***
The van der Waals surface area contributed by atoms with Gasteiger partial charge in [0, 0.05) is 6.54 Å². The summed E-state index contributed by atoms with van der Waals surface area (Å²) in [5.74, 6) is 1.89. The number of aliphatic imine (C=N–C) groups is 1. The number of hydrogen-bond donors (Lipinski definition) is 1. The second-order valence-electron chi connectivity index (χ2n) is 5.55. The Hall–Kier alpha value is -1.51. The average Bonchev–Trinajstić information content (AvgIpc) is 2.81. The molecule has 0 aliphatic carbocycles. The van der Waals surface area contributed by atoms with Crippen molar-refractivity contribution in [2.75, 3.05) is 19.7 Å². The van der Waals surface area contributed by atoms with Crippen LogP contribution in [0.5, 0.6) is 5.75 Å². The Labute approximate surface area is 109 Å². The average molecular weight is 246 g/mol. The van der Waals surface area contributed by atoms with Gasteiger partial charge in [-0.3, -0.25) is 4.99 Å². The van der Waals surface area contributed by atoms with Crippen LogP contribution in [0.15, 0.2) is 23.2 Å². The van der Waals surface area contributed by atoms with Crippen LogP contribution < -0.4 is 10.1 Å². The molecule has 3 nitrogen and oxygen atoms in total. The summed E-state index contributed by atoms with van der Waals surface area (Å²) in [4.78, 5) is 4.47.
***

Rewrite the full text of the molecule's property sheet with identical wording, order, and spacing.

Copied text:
The van der Waals surface area contributed by atoms with Gasteiger partial charge in [0, 0.05) is 6.54 Å². The summed E-state index contributed by atoms with van der Waals surface area (Å²) in [5.74, 6) is 1.89. The number of aliphatic imine (C=N–C) groups is 1. The number of hydrogen-bond donors (Lipinski definition) is 1. The second-order valence-electron chi connectivity index (χ2n) is 5.55. The Hall–Kier alpha value is -1.51. The average Bonchev–Trinajstić information content (AvgIpc) is 2.81. The molecule has 0 aliphatic carbocycles. The van der Waals surface area contributed by atoms with Crippen molar-refractivity contribution in [2.75, 3.05) is 19.7 Å². The van der Waals surface area contributed by atoms with Crippen LogP contribution in [0.5, 0.6) is 5.75 Å². The Labute approximate surface area is 109 Å². The average molecular weight is 246 g/mol. The van der Waals surface area contributed by atoms with Gasteiger partial charge in [-0.3, -0.25) is 4.99 Å². The van der Waals surface area contributed by atoms with Crippen LogP contribution in [0.15, 0.2) is 23.2 Å². The van der Waals surface area contributed by atoms with Crippen LogP contribution < -0.4 is 10.1 Å². The molecule has 3 nitrogen and oxygen atoms in total. The summed E-state index contributed by atoms with van der Waals surface area (Å²) in [4.78, 5) is 4.47.